, Volume 158, Issue 2, pp 329–342 | Cite as

Metacommunity patterns in larval odonates

  • Shannon J. McCauleyEmail author
  • Christopher J. Davis
  • Rick A. Relyea
  • Kerry L. Yurewicz
  • David K. Skelly
  • Earl E. Werner
Community Ecology - Original Paper


The growth of metacommunity ecology as a subdiscipline has increased interest in how processes at different spatial scales structure communities. However, there is still a significant knowledge gap with respect to relating the action of niche- and dispersal-assembly mechanisms to observed species distributions across gradients. Surveys of the larval dragonfly community (Odonata: Anisoptera) in 57 lakes and ponds in southeast Michigan were used to evaluate hypotheses about the processes regulating community structure in this system. We considered the roles of both niche- and dispersal-assembly processes in determining patterns of species richness and composition across a habitat gradient involving changes in the extent of habitat permanence, canopy cover, area, and top predator type. We compared observed richness patterns and species distributions in this system to patterns predicted by four general community models: species sorting related to adaptive trade-offs, a developmental constraints hypothesis, dispersal assembly, and a neutral community assemblage. Our results supported neither the developmental constraints nor the neutral-assemblage models. Observed patterns of richness and species distributions were consistent with patterns expected when adaptive tradeoffs and dispersal-assembly mechanisms affect community structure. Adaptive trade-offs appeared to be important in limiting the distributions of species which segregate across the habitat gradient. However, dispersal was important in shaping the distributions of species that utilize habitats with a broad range of hydroperiods and alternative top predator types. Our results also suggest that the relative importance of these mechanisms may change across this habitat gradient and that a metacommunity perspective which incorporates both niche- and dispersal-assembly processes is necessary to understand how communities are organized.


Local-regional Metacommunity Habitat gradient Niche assembly Dispersal assembly 



Many people provided useful comments on this manuscript at various stages in its development, including M. Benard, T. Brodin, J. Middlemas-Brown, D. Dritz, P. Epanchin, S. Fogarty, M. Fraker, D. Goldberg, B. Hazlett, M. Holyoak, S. Lawler, B. Luttbeg, T. Morgan, J. Saltz, S. Schneider, A. Sih, E. Silverman, W. White, and A. Zellmer. Too many researchers to name individually helped with sampling, and we are grateful to all of them. Access to the ESGR was provided by the Museum of Zoology and R. Nussbaum. J. Bolgos provided logistical support. This research was funded by NSF grants: DEB-9727014 to E. Werner, D. Skelly, R. Relyea, and K. Yurewicz, and DEB-0089809 to E. Werner and S. Peacor. S. McCauley received funding to sample water bodies off the ESGR from the Michigan Natural Heritage program funded by citizen contributions to the State of Michigan’s Nongame Wildlife Fund (NH01-034), and from a Sigma Xi Grants-in-Aid of Research award. S. McCauley was supported by a University of Michigan Rackham Predoctoral Fellowship during the initial writing of this manuscript, and by a Center for Population Biology Postdoctoral Research Fellowship during the revision of this manuscript. This research complies with the current laws of the United States.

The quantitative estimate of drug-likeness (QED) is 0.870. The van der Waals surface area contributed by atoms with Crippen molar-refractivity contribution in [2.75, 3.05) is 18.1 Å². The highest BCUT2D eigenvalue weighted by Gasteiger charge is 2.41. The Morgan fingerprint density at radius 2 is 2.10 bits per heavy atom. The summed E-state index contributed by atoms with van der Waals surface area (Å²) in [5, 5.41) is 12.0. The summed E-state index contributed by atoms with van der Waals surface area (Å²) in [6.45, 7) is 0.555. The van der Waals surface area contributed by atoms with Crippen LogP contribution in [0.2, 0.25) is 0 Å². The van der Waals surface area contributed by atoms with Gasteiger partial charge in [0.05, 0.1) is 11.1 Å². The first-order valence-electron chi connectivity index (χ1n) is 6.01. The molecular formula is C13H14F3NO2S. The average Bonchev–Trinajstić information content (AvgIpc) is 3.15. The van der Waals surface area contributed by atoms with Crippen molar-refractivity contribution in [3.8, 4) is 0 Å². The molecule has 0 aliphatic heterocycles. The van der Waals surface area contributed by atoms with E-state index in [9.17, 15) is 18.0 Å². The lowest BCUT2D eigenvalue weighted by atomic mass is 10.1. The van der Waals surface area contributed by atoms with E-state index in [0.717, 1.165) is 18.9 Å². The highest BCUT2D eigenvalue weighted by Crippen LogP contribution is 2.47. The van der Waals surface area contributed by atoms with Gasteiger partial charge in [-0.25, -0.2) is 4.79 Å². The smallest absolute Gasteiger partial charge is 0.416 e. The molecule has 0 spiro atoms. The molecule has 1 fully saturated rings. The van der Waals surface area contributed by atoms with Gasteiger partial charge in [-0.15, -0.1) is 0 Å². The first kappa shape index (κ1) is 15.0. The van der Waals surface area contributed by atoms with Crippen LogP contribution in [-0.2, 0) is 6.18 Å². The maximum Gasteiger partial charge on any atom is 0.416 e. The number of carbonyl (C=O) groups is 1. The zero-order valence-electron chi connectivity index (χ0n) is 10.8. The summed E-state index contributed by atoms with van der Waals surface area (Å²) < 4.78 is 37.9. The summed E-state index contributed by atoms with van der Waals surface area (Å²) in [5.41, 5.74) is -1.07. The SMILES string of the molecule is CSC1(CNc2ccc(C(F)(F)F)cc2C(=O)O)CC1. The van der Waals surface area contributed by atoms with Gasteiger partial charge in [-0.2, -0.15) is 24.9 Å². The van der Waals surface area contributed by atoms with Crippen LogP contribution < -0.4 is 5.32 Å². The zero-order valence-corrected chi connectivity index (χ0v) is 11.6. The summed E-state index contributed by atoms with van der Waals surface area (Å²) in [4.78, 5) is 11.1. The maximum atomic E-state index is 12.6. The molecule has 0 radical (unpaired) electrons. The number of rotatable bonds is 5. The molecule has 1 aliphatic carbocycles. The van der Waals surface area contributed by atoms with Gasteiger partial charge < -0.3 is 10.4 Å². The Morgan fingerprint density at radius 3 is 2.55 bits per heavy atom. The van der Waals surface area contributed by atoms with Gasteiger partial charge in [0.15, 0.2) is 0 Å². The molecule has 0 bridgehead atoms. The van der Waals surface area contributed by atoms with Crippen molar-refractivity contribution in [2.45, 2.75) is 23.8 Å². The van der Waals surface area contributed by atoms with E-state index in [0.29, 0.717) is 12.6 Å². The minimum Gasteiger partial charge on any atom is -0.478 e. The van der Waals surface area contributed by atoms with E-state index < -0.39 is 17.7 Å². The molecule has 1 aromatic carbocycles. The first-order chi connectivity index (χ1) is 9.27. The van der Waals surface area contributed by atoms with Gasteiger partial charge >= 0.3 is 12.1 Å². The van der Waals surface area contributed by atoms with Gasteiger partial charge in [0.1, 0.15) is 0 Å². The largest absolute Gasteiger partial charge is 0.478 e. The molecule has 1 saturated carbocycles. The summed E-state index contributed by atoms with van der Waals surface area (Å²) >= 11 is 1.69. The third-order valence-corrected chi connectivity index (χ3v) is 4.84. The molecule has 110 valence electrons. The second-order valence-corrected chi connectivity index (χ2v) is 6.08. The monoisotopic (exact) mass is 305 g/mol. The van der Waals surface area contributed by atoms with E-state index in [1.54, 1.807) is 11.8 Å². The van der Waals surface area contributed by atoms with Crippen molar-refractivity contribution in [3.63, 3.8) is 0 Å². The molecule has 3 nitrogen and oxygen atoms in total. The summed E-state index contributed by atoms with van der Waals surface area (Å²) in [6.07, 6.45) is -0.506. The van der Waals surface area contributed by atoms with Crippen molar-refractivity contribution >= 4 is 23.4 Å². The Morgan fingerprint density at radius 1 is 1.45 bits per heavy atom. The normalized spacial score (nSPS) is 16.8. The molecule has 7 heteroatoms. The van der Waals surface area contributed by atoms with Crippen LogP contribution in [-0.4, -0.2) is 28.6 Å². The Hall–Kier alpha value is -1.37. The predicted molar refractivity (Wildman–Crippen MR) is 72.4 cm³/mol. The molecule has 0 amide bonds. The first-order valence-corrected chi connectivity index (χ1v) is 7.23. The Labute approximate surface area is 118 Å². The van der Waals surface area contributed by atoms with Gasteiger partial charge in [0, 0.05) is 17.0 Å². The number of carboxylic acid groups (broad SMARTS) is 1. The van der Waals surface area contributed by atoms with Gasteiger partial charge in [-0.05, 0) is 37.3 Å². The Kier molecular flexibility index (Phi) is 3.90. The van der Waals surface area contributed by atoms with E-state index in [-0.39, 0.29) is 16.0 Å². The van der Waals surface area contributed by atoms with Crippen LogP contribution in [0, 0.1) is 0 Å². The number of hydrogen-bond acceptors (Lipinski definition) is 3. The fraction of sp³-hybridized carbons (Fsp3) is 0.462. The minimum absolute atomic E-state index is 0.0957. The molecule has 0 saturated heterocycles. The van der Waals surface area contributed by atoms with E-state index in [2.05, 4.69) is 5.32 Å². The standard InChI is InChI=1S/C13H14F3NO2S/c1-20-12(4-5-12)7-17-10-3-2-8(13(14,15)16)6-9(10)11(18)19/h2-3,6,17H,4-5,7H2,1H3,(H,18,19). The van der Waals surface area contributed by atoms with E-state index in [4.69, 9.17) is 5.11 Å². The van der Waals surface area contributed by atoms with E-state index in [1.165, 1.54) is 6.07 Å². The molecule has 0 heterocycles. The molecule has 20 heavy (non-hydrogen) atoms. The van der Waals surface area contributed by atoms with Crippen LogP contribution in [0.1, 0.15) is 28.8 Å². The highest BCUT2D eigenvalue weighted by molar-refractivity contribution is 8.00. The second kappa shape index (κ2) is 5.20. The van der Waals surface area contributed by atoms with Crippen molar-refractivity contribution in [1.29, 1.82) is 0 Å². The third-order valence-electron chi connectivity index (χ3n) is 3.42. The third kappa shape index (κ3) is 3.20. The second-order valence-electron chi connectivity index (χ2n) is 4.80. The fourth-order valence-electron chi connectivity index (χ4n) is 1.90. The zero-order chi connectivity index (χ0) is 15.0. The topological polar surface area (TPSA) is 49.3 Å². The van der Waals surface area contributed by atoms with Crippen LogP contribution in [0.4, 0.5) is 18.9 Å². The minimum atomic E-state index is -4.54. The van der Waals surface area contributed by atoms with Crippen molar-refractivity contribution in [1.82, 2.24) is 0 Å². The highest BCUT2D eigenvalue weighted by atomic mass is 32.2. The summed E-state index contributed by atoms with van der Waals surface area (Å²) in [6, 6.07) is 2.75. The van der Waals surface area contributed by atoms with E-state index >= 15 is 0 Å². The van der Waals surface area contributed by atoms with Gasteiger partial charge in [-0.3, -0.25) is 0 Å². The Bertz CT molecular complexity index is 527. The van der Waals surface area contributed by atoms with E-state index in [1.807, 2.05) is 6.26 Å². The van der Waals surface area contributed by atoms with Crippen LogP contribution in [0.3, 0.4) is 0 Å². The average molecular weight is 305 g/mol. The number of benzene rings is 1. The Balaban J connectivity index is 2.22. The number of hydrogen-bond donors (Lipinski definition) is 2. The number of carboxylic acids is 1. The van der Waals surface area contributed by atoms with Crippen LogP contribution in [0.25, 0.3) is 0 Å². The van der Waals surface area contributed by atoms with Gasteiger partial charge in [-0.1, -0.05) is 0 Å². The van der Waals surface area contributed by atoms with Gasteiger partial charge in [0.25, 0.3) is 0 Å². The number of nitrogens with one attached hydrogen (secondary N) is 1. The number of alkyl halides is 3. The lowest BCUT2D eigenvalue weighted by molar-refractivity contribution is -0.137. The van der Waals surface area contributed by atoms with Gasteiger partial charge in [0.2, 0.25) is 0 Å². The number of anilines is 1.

Supplementary material

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Electronic supplementary material S1 (DOC 58 kb)
442_2008_1141_MOESM2_ESM.doc (108 kb)
Electronic supplementary material S2 (DOC 108 kb)


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Copyright information

© Springer-Verlag 2008

Authors and Affiliations

  • Shannon J. McCauley
    • 1
    • 5
    Email author
  • Christopher J. Davis
    • 1
  • Rick A. Relyea
    • 2
  • Kerry L. Yurewicz
    • 3
  • David K. Skelly
    • 4
  • Earl E. Werner
    • 1
  1. 1.Department of Ecology and Evolutionary BiologyUniversity of MichiganAnn ArborUSA
  2. 2.Department of Biological SciencesUniversity of PittsburghPittsburghUSA
  3. 3.Biological SciencesPlymouth State UniversityPlymouthUSA
  4. 4.Department of Ecology and Evolutionary Biology, School of Forestry and Environmental StudiesYale UniversityNew HavenUSA
  5. 5.Center for Population BiologyUniversity of CaliforniaDavisUSA

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